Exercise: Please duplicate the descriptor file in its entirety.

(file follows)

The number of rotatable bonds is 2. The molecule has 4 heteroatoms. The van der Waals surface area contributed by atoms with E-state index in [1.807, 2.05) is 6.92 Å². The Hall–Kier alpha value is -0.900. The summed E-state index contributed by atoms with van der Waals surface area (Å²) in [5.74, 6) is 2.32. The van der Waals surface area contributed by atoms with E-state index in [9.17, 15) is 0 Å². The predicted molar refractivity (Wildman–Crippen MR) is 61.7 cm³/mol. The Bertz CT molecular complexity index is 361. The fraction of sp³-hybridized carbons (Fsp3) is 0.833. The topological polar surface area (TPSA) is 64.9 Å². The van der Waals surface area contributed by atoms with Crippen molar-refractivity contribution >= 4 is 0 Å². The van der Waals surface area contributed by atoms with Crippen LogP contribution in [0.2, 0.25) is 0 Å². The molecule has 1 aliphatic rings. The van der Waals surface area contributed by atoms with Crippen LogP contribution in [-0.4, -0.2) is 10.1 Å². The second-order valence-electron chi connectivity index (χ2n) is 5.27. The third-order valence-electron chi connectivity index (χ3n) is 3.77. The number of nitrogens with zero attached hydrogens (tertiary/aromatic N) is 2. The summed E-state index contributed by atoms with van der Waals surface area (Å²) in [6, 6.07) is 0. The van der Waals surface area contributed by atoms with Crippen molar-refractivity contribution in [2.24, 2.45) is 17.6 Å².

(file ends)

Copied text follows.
The number of rotatable bonds is 2. The molecule has 4 heteroatoms. The van der Waals surface area contributed by atoms with E-state index in [1.807, 2.05) is 6.92 Å². The Hall–Kier alpha value is -0.900. The summed E-state index contributed by atoms with van der Waals surface area (Å²) in [5.74, 6) is 2.32. The van der Waals surface area contributed by atoms with E-state index in [9.17, 15) is 0 Å². The predicted molar refractivity (Wildman–Crippen MR) is 61.7 cm³/mol. The Bertz CT molecular complexity index is 361. The fraction of sp³-hybridized carbons (Fsp3) is 0.833. The topological polar surface area (TPSA) is 64.9 Å². The van der Waals surface area contributed by atoms with Crippen molar-refractivity contribution >= 4 is 0 Å². The van der Waals surface area contributed by atoms with Crippen LogP contribution in [0.2, 0.25) is 0 Å². The molecule has 1 aliphatic rings. The van der Waals surface area contributed by atoms with Crippen LogP contribution in [-0.4, -0.2) is 10.1 Å². The second-order valence-electron chi connectivity index (χ2n) is 5.27. The third-order valence-electron chi connectivity index (χ3n) is 3.77. The number of nitrogens with zero attached hydrogens (tertiary/aromatic N) is 2. The summed E-state index contributed by atoms with van der Waals surface area (Å²) in [6, 6.07) is 0. The van der Waals surface area contributed by atoms with Crippen molar-refractivity contribution in [2.24, 2.45) is 17.6 Å².